Perhaps it would be wise to remove his specific job working on the Fire phone? Wouldn't want him to get in trouble at work for comments like that, even if it was ill advised to say them to a stranger on a flight.
Twitter is a strange beast. I know plenty of people who have an account to follow others, but only one person in my circle of (real life) friends who actually tweets things. I feel like the Bay Area tends to overestimate the pervasiveness of Twitter because everyone there uses it - in the same way you'd be under the impression that Apple dominates the PC market if your only experience was downtown coffee shops.
Hmm, that's odd. When I was in the US, fast food restaurants tended to have much larger cup sizes - with hard plastic rather than a paper cup in the large size, presumably for stability (like ). In that comparison image, the small would be an Australian medium, the medium a Large and a US large size only available at cinemas who have enormous cups.
Something it took me a week or so to realise in the US is that at restaurants, no one really expects you to eat the entire meal - portions are such that you couldn't possibly go home hungry, which seems to lead to a lot of wastage.
Restaurant portions are much smaller in Australia (as you'd know), but generally people will eat the entire plate, and maybe an entrée (starter) too.
This doesn't really apply to fast food, though - since if you want less food you can just order a small. My girlfriend and I would order two burgers and share a small chips & drink in the US because the portions were so large.
> no one really expects you to eat the entire meal
True. It is completely accepted to take leftover food home from all but the highest of high class restaurants. A typical restaurant dish will make up something like 1-3 servings.
A variety of reasons might be at play, but I think the lack of social inhibition for taking food home is part of it. Most restaurants will ask if you'd like a box if there is food remaining at the end of your meal.
Indeed. I believe this is so because restaurants here do not want anyone to go hungry. That includes people who are rather large. If you must guarantee that people up to say 400 lbs always go home satisfied by giving them enough food, there will be way too much food for someone who is 100-200 lbs. This does place the burden of portion control on the eater, which can be problematic for the eater, but is not so for the restaurant. A much worse fate for the restaurant would be losing customers permanently because they did not serve enough food. There is only one restaurant in the US that I've ever been to that didn't provide enough food and I will never go back to it. (I'm around 200 lbs so I'm not expecting a whole ton either.)
Some fast food restaurants, including many if not most standalone McDonalds do more business through the drive-through window than in the seating area. So, if people decide they want more of something, or want a dessert, they can't really go back. Since the cost of the actual beverage or French fries is negligible compared to the other sunk costs, it just makes sense to give people a quantity that is "sufficient".
Yeah, also I feel the rainbow colours with a Gaussian blur looks pretty dated too - reminds me of Aero Glass. Android at its best looks much nicer, though it can be very inconsistent, even within Google-developed apps.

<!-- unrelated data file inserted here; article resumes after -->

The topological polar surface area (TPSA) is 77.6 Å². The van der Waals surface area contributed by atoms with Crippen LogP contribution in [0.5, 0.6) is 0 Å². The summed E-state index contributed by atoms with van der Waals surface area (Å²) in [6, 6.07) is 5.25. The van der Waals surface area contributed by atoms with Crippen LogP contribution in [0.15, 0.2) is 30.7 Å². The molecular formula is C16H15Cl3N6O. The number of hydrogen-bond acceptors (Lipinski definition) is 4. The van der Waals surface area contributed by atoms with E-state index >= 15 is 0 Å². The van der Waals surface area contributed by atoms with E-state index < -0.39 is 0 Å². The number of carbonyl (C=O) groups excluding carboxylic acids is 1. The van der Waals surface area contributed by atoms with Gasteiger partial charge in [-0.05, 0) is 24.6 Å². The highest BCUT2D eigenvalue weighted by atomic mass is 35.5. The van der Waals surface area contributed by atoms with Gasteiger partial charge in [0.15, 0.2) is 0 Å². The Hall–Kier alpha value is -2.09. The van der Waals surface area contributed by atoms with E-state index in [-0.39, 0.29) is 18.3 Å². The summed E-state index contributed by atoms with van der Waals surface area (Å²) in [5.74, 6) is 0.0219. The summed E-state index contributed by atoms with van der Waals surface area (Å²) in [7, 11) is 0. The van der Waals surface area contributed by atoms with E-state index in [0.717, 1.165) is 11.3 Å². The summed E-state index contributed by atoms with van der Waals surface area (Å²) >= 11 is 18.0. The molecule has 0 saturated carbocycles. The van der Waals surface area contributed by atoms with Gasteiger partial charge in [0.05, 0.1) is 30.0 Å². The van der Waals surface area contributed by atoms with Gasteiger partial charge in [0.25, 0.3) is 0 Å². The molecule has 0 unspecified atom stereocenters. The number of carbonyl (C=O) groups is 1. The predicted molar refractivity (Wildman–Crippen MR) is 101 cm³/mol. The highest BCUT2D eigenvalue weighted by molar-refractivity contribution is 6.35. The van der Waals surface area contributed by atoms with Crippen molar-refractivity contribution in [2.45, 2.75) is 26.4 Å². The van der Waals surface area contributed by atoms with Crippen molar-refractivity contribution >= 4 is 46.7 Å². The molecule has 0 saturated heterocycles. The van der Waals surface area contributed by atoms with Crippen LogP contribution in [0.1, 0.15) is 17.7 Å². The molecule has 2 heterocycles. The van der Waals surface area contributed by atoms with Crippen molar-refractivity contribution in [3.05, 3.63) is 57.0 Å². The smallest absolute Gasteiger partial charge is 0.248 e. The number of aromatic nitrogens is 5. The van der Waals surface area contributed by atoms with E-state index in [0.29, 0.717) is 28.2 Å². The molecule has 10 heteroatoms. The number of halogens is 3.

AeroGlass looks still very nice and fresh in Windows 7. Windows 8x/10 theme is too flat for a desktop OS and the color choices imo plain ugly. Microsoft removed most of the complex transparent effects because the Nokia/MS WinPhones 7-8 devices were too slow to handle them, that's why the desktop has to suffer as well. The iOS 7-9 and OSX themes have a lot better colors.
The problem is Twitch infrastrucutre is not good enough to stream properly in many countries. A 1080p/60fps stream has only about a 6Mbit bitrate but in Australia will not work, even on a connection ten times as fast. Plus, without a special agreeement that only top streamers have, Twitch takes 50% of subscription money - I'm sure Google can afford smaller margins to lure streamers over.
The problem they will face is not that gamers are loyal so much as for many people "live video game broadcast" is Twitch, so people are unlikely to notice live streams if they're elsewhere. This is solvable though - most streamers upload their VODs to YouTube anyway so they can easily notify users when a streamer is live.
1) I'm sure with Amazon's resources behind them, Twitch will get their infrastructure up to snuff in more remote regions of the world.
2) Amazon could surely afford to compete with Google on sub share % if need be. Furthermore, it's not just a matter of offering a higher sub share. It's (sub share) * (# of subs). Twitch has a very good head start on the latter.
As someone lives in Asia currently , I can approve this completely , I am watching videos from YouTube without any lag or any other problem , but believe me , watching videos from twitch is completely nightmare (at least for me)
You are confusing megabits and megabytes. You likely read that it requires minimum 6 megabytes per second to stream 1080p/60fps. That would be 42 megabits. And that is a minimum. Depending on your settings you could need much more then that. Not to mention Australia has notoriously bad internet in general.
No, it's six megabit. You can right click on a stream and choose "playback stats" and it will give you a live bitrate as well as some other details. On my connection I can comfortably stream 4K YouTube or Netflix, but Twitch shits itself at anything more than 720p.